Two cheers for the Champions Trophy?Richard Dickinson |
Not so long ago (August the 24th, to be precise) the cricket world was given some perhaps somewhat inevitable news. As bombing followed bombing seemingly followed bombing, it was announced that the ICC Champions Trophy would not go ahead as planned in Pakistan last month. Arguments over the legitimacy of security concerns were many, varied, complex and subject to change almost by the day. But amidst this, it was easy to miss something different altogether. And perhaps something rather sad. Very few tears were shed at the loss (even if it were a temporary one) of the tournament itself. Hardly anyone, it seemed, really cared much for the Champions Trophy. Hardly anyone was disappointed not to be seeing the eight serious cricketing nations go head-to-head.
All its life the tournament has retained a somewhat confused air (even the title has not been straightforward: the first edition was in 1998/99, under the alias “Mini World Cup”; then in 2000/01 it was the ICC Knockout Trophy; finally the organisers settled on the current name which has survived 2002/03, 2004 and 2006/07 so far) so perhaps the indifference is not so surprising. Initially it was marketed as a tournament to raise funds for developing cricket nations – the first two were held in Bangladesh and Kenya, and in fairness some reasonably interesting cricket was played in both, and the first was rapturously received by home fans. This soon changed, and recent editions have been held in Sri Lanka, England and India, and now hopefully eventually Pakistan. There now seems to be some form of attempted suggestion that the tournament is in fact the second most important in world cricket. Yet empty stadia have been a common sight at all since the first, though the fact that TV stations are and have remained willing to invest hefty sums for coverage rights suggests the crowds do not tell the full story.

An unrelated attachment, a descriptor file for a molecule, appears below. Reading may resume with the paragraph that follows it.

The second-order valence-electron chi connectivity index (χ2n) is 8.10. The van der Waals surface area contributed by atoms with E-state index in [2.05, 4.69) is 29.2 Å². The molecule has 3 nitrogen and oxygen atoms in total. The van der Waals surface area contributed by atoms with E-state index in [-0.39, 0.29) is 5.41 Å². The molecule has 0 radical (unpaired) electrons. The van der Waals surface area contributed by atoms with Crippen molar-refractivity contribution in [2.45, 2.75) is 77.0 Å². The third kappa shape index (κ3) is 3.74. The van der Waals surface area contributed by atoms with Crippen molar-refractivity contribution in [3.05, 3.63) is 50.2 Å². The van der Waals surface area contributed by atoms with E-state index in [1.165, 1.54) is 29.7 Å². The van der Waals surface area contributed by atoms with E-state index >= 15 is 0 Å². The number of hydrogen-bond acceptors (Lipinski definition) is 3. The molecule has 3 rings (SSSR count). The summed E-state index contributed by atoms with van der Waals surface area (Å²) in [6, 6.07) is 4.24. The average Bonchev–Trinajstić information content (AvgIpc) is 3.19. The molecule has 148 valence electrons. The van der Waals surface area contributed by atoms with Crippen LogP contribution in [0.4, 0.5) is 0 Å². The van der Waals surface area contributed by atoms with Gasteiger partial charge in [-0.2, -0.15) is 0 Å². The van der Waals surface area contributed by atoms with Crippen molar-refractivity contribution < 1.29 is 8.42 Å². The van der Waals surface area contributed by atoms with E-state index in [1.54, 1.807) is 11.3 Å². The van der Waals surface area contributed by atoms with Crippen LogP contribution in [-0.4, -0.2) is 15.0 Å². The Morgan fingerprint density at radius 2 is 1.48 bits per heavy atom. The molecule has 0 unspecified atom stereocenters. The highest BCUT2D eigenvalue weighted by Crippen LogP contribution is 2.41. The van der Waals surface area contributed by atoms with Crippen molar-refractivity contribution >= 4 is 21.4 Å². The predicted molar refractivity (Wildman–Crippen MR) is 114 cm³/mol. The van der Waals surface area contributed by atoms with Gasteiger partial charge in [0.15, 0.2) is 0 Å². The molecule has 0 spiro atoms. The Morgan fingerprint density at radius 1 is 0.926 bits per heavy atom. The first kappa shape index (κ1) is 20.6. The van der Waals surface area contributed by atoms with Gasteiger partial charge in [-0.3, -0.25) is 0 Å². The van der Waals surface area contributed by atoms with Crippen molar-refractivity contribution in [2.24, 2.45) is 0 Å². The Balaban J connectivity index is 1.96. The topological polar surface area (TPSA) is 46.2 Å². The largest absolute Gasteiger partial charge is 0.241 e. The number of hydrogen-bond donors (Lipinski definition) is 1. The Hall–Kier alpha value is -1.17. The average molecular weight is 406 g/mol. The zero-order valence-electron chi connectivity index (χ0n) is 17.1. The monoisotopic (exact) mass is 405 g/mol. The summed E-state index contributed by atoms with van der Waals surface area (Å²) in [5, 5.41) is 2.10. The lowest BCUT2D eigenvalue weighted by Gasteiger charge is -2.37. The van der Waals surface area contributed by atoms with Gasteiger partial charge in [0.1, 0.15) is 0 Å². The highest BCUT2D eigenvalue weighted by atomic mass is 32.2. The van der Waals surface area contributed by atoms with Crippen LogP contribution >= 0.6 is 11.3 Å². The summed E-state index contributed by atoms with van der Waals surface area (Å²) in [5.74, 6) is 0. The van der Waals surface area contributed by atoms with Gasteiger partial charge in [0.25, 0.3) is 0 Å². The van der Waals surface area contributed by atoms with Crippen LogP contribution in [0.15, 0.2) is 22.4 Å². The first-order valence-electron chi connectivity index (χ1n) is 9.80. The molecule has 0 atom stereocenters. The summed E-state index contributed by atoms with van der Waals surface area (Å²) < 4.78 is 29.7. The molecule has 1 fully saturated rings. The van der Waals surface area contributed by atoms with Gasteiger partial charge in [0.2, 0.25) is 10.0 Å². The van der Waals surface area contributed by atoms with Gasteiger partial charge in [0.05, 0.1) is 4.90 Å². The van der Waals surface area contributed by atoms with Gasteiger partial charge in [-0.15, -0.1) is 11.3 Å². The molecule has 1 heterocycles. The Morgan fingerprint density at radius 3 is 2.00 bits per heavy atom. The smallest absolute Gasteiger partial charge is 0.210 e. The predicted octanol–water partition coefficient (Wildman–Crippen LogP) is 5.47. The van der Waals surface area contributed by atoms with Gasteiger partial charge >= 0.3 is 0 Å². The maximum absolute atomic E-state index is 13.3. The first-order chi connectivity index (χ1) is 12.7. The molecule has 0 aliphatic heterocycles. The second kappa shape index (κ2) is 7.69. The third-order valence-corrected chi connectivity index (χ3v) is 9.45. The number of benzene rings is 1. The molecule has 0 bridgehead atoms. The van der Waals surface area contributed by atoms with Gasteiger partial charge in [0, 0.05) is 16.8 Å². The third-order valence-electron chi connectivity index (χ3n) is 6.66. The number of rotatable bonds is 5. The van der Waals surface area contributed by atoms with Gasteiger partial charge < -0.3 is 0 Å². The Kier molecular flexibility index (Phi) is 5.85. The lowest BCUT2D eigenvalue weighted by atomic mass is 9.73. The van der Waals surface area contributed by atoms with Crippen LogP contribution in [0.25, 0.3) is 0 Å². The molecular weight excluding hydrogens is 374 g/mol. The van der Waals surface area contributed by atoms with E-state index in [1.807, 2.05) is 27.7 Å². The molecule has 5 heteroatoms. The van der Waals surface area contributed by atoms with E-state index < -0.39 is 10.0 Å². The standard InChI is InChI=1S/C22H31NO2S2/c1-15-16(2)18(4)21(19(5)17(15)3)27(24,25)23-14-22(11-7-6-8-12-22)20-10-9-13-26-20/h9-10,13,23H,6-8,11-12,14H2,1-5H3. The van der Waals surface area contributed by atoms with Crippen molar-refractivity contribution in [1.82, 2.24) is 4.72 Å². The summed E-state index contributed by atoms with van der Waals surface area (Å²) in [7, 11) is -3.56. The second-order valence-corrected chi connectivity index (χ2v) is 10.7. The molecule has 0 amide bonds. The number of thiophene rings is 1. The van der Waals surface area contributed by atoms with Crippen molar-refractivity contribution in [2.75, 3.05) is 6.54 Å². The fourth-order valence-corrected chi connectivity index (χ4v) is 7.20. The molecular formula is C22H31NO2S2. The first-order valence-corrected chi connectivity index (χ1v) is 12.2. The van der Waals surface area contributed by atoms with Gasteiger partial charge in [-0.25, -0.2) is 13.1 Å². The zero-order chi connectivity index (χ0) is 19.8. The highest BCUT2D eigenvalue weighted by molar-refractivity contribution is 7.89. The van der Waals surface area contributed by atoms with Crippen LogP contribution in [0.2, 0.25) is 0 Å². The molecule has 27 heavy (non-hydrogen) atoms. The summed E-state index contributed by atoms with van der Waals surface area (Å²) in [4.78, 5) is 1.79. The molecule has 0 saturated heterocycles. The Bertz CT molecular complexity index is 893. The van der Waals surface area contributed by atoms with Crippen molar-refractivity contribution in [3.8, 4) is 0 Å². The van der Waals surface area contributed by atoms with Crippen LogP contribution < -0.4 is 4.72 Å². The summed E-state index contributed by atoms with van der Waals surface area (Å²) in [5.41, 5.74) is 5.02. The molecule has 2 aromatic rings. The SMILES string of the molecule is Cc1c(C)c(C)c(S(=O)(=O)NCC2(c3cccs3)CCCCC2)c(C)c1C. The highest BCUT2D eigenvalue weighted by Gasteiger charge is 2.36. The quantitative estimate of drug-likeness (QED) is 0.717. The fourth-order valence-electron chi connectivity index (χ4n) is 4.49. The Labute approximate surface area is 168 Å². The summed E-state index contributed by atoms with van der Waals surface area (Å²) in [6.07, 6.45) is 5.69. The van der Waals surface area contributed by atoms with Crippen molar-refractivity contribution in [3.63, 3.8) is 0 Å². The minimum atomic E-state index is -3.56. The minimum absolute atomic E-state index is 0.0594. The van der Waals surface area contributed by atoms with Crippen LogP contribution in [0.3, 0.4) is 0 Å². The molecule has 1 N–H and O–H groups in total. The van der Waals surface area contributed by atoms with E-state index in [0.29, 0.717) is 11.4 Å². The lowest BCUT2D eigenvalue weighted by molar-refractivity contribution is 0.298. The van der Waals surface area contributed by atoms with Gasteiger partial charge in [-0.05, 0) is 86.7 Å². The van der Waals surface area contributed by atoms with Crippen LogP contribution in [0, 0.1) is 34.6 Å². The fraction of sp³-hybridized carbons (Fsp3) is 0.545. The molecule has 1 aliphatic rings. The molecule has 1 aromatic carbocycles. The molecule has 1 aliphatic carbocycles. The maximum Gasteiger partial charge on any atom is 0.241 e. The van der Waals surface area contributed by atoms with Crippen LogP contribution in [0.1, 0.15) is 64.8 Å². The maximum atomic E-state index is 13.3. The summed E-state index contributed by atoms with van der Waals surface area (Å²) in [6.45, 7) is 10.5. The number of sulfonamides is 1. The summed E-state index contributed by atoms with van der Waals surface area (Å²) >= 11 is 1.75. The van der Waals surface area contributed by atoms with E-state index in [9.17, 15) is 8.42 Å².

The essential problem appears to be that the tournament is not taken seriously enough, by anyone. ICC have habitually scheduled it for September (though sometimes it has found its way into October), reasoning that this is the only month when there is regularly no international cricket. Indeed there isn’t, and for good reason – the weather is unsuitable in just about every cricketing country: it is generally wet in the Cape in South Africa, as well as most of the Caribbean; the monsoons likewise make much of the subcontinent unreliable and resulted in the Sri Lankan leg in 2002/03 producing no winner; Australia and New Zealand, as well as being somewhere where cricket is barely even mentioned in the month due to various football finals, are still in early spring; and the 2004 event proved conclusively that it is far too late in the British Isles (the final was held after the Autumnal Equinox, and was played in ridiculously dark, damp conditions – not that this precluded a thrilling finish). So if ICC or any of its members are actually serious about making the event the second-biggest in the cricket calendar, they must first stop simply shoving it into a gap which is most certainly not cricket-shaped.
Many would much prefer to see the Champions Trophy removed entirely. This would be a phenomenal waste.